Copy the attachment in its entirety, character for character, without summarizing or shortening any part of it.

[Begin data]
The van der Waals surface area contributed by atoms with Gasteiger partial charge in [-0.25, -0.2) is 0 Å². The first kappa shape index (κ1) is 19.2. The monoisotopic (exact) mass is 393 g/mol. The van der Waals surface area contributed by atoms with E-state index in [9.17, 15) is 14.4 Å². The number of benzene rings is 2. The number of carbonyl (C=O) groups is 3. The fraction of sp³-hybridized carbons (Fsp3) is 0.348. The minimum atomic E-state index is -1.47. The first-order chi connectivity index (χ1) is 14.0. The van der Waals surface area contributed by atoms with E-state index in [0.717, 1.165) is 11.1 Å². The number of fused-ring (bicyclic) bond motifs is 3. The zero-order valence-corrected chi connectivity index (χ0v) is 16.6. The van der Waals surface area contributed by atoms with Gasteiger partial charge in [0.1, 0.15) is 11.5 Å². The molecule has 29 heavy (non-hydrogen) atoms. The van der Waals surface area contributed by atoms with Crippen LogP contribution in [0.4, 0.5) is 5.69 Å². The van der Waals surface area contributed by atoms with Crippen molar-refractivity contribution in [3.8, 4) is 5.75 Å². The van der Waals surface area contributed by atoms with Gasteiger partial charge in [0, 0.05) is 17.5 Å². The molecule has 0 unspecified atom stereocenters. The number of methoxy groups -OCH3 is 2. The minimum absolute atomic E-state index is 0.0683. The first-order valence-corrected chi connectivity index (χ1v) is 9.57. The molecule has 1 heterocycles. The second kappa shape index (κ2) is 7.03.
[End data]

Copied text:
The van der Waals surface area contributed by atoms with Gasteiger partial charge in [-0.25, -0.2) is 0 Å². The first kappa shape index (κ1) is 19.2. The monoisotopic (exact) mass is 393 g/mol. The van der Waals surface area contributed by atoms with E-state index in [9.17, 15) is 14.4 Å². The number of benzene rings is 2. The number of carbonyl (C=O) groups is 3. The fraction of sp³-hybridized carbons (Fsp3) is 0.348. The minimum atomic E-state index is -1.47. The first-order chi connectivity index (χ1) is 14.0. The van der Waals surface area contributed by atoms with E-state index in [0.717, 1.165) is 11.1 Å². The number of fused-ring (bicyclic) bond motifs is 3. The zero-order valence-corrected chi connectivity index (χ0v) is 16.6. The van der Waals surface area contributed by atoms with Gasteiger partial charge in [0.1, 0.15) is 11.5 Å². The molecule has 29 heavy (non-hydrogen) atoms. The van der Waals surface area contributed by atoms with Crippen LogP contribution in [0.4, 0.5) is 5.69 Å². The van der Waals surface area contributed by atoms with Crippen molar-refractivity contribution in [3.8, 4) is 5.75 Å². The van der Waals surface area contributed by atoms with Gasteiger partial charge in [0, 0.05) is 17.5 Å². The molecule has 0 unspecified atom stereocenters. The number of methoxy groups -OCH3 is 2. The minimum absolute atomic E-state index is 0.0683. The first-order valence-corrected chi connectivity index (χ1v) is 9.57. The molecule has 1 heterocycles. The second kappa shape index (κ2) is 7.03.